When symptoms are produced from movement impairments in the elbow, forearm, wrist and hand, consistent patterns of altered motor recruitment are evident. These recruitment patterns present as aberrant recruitment synergies between the global stability and mobility muscles and motor control inhibition of local muscle function. This course details the evaluation of recruitment in the elbow, forearm and hand, the diagnosis of movement control impairments and retraining options for regaining control.
This two-day course reviews the functional anatomy and classification of elbow, wrist and hand musculature. Local and global movement control systems have been identified for the elbow, forearm and hand. Movement impairments that result in the development of elbow, forearm and wrist symptoms are discussed. Based upon a systematic assessment of movement impairments, an integrated management approach is presented. Specific tests of movement control function have been developed for mechanical musculoskeletal presentations of the elbow, forearm and hand along with strategies for both local and global system retraining and integration into function. Analysis of movement control dysfunction is used to help highlight the involvement of proximal problems in elbow, forearm and hand symptoms.
This course is orientated to a ‘hands on’ practical application movement control assessment and retraining using patient examples where possible.
- Elbow, wrist and hand function analysed from the perspective of restriction and compensation developing into uncontrolled movement
- The development of patient specific retraining programmes to regain functional movement control of the elbow, wrist and hand based on a clinical reasoning framework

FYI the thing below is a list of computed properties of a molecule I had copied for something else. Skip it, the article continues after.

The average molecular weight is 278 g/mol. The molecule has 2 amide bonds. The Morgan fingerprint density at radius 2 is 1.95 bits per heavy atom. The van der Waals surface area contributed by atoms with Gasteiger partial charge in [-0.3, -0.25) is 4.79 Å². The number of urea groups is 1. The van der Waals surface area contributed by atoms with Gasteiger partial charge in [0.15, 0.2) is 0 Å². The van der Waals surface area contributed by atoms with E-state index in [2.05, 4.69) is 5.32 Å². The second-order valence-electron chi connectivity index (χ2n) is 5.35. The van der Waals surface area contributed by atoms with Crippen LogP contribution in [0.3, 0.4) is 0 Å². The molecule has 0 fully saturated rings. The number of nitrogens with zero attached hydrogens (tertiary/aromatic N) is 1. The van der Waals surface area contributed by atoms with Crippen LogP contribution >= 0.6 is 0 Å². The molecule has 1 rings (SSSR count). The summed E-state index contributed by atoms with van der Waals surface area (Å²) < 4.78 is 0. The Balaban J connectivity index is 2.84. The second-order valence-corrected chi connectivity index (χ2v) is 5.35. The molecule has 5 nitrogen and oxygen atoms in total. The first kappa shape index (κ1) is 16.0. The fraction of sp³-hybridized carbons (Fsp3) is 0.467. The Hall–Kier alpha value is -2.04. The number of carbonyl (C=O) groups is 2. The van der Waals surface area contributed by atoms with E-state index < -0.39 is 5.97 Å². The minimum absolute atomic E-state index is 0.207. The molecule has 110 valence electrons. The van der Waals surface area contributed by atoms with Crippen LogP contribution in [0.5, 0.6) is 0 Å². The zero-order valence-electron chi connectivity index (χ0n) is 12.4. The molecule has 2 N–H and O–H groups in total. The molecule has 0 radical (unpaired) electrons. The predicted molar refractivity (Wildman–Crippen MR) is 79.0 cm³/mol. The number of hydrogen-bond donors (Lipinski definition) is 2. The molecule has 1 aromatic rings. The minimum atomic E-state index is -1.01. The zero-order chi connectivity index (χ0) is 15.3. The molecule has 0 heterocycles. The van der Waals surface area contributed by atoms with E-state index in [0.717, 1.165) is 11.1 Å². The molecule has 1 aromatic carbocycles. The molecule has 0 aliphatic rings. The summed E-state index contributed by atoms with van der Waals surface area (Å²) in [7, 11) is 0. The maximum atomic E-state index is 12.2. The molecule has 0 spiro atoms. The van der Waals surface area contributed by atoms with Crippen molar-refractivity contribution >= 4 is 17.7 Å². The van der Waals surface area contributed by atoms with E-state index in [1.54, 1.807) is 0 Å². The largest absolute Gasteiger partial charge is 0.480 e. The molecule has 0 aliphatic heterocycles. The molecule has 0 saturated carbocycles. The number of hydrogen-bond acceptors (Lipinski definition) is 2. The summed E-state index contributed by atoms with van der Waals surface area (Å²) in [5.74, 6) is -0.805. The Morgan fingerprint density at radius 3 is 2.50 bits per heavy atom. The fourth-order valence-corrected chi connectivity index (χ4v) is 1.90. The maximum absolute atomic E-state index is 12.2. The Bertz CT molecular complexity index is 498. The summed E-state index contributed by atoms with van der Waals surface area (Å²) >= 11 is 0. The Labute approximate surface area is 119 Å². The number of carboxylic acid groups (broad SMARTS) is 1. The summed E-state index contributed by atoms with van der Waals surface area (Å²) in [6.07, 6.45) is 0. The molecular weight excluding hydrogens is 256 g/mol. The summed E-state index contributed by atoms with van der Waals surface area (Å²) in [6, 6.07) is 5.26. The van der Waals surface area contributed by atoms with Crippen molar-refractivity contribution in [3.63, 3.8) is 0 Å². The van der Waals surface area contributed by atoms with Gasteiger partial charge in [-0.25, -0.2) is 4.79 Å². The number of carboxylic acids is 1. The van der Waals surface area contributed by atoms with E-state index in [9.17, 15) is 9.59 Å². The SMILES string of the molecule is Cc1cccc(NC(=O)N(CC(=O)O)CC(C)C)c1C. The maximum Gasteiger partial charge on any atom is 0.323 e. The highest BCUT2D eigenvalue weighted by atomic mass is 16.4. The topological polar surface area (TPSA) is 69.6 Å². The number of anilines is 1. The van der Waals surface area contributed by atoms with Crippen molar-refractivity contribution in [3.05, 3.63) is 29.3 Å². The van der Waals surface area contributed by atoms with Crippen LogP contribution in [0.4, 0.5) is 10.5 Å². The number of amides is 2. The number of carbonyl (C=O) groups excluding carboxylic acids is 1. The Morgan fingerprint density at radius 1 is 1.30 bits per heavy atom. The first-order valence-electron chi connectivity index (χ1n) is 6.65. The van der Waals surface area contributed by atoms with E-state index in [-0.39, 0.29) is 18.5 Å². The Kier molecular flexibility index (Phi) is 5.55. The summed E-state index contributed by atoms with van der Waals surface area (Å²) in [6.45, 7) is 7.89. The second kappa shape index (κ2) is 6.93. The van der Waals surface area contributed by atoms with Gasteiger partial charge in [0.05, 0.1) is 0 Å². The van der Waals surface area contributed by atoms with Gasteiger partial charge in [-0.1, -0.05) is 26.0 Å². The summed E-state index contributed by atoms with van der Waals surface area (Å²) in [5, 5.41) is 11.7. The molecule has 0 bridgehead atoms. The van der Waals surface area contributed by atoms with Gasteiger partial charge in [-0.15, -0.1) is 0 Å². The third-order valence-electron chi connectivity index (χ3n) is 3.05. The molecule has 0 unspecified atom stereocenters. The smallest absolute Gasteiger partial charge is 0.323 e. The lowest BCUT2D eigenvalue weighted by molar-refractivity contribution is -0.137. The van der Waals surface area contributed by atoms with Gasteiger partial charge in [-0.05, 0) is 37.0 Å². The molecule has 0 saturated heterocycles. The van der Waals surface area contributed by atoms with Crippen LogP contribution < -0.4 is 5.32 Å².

At the end of this course the student should be able to:
- Understand the development of movement control impairments
- Analyse the inter-relationship between restriction and compensation in articular and myofascial tissues
- Classify muscles roles based on function & dysfunction
- Clinically assess motor control strategies at the elbow wrist and hand to identify and diagnose the uncontrolled movement
- Identify and correct muscle specific imbalance in stabiliser - mobiliser function of the arm
- Implement a retraining strategy based on a clinical reasoning process
- Review: Understanding Movement & Function - Concepts
- Elbow, Forearm and Wrist Anatomy and Function:
- Functional muscle classification
Arm Global Control System – control of direction
- Assess the site and direction of uncontrolled movement in the Elbow, Forearm, Wrist and Hand
- Diagnose the type of arm movement control impairments based on the direction of uncontrolled movement and their relationship to pathology and symptoms
- Re-train the active control the impairment and consider restrictions.
Arm Local Control System – control of translation
- Assessment and Re-training of Local Stability System in the Neutral Position:
- Positioning elbow, forearm, wrist and hand neutral
- Assessment of the control function of the arm local stabilisers
- Retraining low threshold recruitment of local stability system
Arm Global Control System – muscle specific retraining
- Assessment and Correction of Global Stability System Imbalance between the Stabiliser and Mobiliser Synergists
- Assessment of the ability of the global stabilisers to actively shorten and control limb load through the full available range of joint motion
- Rehabilitation and progression of the stability role of the global stabilisers to control movement throughout functional range
- Assessment of the length and dominance of the global mobilisers and associated connective tissues
- Lengthen and Inhibit Overactivity in the Dominant Global Mobilisers
Functional Integration of Rehabilitation Strategies
- Integration and progression of local and global stability retraining into contemporary clinical frameworks
- Functional assessment of the elbow forearm and hand
- Linking symptoms and uncontrolled movement
- Movement and muscle specific retraining programme
'A new look at control symptoms in the arm'
Kinetic Control courses are designed for medical health professionals such as physiotherapists, osteopaths, chiropractors, podiatrists etc registered with the HPC. In exceptional circumstances experienced non medical health professionals may be allowed to attend Kinetic Control courses but these participants MUST be able demonstrate that the course material is within their scope of practice and that they have appropriate professional liability insurance to cover them for their attendance at the course and the course content.
This course has both theortical and practical elements. Please come prepared for the practical work.